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Adrien wrote:

for userdata and lightuserdata, it makes perfect sense to
use the same syntax to copy one userdata to another one
the same as you would a string value, rather than a
function to do it.

In an assignment like

 dest = src

the value in src is placed in dest, whether that value is a
string or a table or whatever.  The thing that makes this
hard to see is that tables are mutable whereas strings are
interned and immutable.

Compare this code:

 src = {} -- Call this table 0000DEAD.
 dest = {} -- Call this table 0000BEAF.
 dest = src -- On this line the value 0000DEAD is placed
   -- into dest (while remaining in src) and nothing is
   -- done to the value 0000BEAF.

with this code:

 src = "dead"
 dest = "beaf"
 dest = src -- On this line the value "dead" is placed into
   -- dest (while remaining in src) and nothing is done to
   -- the value "beaf".

For more on a related topic see an old post from me:

And Rici's excellent essay-length response to it:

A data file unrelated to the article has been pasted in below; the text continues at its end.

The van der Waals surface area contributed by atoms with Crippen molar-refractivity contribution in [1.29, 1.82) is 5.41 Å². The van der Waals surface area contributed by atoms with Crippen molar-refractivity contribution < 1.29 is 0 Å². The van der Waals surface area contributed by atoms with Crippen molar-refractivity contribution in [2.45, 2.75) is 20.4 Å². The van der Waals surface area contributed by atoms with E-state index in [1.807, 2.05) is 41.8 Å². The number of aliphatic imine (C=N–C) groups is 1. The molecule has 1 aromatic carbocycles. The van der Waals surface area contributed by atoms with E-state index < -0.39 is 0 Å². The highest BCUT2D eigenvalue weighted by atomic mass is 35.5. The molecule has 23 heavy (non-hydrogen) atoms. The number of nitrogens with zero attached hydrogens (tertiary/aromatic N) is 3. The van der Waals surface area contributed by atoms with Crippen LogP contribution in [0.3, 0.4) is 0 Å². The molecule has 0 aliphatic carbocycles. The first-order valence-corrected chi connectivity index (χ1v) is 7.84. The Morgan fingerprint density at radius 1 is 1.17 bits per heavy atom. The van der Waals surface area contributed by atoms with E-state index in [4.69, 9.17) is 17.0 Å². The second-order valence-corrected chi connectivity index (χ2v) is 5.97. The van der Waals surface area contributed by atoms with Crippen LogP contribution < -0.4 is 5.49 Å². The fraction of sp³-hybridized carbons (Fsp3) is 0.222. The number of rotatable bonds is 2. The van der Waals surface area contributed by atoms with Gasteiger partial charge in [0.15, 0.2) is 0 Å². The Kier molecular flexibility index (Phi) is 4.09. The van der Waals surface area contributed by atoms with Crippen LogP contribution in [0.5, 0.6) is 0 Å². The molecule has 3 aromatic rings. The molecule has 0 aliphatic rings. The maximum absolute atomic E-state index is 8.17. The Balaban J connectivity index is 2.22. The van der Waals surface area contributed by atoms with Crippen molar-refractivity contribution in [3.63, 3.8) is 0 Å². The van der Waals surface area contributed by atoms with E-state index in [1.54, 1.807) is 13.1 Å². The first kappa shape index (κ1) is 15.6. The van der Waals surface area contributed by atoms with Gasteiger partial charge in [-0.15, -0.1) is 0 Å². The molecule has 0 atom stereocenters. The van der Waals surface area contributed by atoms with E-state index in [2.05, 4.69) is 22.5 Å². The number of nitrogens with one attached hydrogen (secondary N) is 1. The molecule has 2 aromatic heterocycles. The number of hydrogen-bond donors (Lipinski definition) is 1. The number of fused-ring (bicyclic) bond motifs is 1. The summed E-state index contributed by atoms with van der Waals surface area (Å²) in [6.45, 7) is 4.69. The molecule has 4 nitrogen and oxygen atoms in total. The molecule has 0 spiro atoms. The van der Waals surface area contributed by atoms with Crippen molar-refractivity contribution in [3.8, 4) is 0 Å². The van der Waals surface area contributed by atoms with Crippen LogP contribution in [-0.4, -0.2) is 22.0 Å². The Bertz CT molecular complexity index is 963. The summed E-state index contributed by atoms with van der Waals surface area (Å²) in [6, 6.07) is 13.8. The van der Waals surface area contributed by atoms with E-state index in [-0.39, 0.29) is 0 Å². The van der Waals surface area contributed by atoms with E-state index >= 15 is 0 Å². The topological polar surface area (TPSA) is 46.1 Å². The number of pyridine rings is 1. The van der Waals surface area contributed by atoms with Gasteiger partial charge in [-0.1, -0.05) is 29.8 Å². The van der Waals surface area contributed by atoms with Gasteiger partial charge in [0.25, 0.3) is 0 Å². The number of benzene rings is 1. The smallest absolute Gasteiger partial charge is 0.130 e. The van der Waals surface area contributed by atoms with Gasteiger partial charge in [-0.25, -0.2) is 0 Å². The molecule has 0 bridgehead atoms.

To make sure I'm not misassuming something: As I understood
it, your example function

function dosomething(object1, object2)
   object2.somemember = "hello";
   object1 = object2; -- deep copy in host via __assign
                      -- metamethod rather than table reference

was meant to mutate the value in object1 to make it look
like object2, rather than "overwriting" that value with a
freshly created value.  (I assumed this because object1 is
never returned.)  If instead you meant object1's value to be
overwritten, then that wouldn't violate the "assignment
mutates variables not their values" rule, so that part of my
warning wouldn't apply.

The part about assignment being blocked still would, though.
As you said, __assign could be used judiciously, but why not
just do:

 object1 = deepcopy(object2)

and leave the assignment syntax to do what it normally does?

but it doesn't really make that much sense that lua
exposes all the other operators except assignment.

Unlike in some other languages, in Lua assignment is not an
operator, it's a statement.  (And, for that matter, there
are no metamethods for the "and", "or", & "not" operators.)

I've already coded part of the __cast metamethod.  It's
working very well, I'm able to automatically convert
tables into strings with a callback now.



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